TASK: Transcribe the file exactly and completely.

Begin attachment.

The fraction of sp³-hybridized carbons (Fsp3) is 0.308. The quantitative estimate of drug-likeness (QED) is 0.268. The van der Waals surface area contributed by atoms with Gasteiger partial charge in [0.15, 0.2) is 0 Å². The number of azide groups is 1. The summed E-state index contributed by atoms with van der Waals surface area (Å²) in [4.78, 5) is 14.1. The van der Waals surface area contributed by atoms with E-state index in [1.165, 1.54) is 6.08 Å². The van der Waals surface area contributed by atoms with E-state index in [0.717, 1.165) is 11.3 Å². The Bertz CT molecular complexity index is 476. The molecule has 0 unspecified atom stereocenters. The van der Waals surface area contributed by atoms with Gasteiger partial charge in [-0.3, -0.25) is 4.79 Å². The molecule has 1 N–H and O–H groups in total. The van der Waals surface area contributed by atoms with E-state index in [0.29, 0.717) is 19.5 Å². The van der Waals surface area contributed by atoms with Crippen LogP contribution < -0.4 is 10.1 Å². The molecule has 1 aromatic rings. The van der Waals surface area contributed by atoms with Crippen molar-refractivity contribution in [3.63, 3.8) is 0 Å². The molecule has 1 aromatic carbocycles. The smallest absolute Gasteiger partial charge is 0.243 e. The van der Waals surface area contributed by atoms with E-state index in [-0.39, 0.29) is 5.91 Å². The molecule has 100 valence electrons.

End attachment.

The fraction of sp³-hybridized carbons (Fsp3) is 0.308. The quantitative estimate of drug-likeness (QED) is 0.268. The van der Waals surface area contributed by atoms with Gasteiger partial charge in [0.15, 0.2) is 0 Å². The number of azide groups is 1. The summed E-state index contributed by atoms with van der Waals surface area (Å²) in [4.78, 5) is 14.1. The van der Waals surface area contributed by atoms with E-state index in [1.165, 1.54) is 6.08 Å². The van der Waals surface area contributed by atoms with E-state index in [0.717, 1.165) is 11.3 Å². The Bertz CT molecular complexity index is 476. The molecule has 0 unspecified atom stereocenters. The van der Waals surface area contributed by atoms with Gasteiger partial charge in [-0.3, -0.25) is 4.79 Å². The molecule has 1 N–H and O–H groups in total. The van der Waals surface area contributed by atoms with E-state index in [0.29, 0.717) is 19.5 Å². The van der Waals surface area contributed by atoms with Crippen LogP contribution < -0.4 is 10.1 Å². The molecule has 1 aromatic rings. The van der Waals surface area contributed by atoms with Crippen molar-refractivity contribution in [3.63, 3.8) is 0 Å². The molecule has 1 aromatic carbocycles. The smallest absolute Gasteiger partial charge is 0.243 e. The van der Waals surface area contributed by atoms with E-state index in [-0.39, 0.29) is 5.91 Å². The molecule has 100 valence electrons.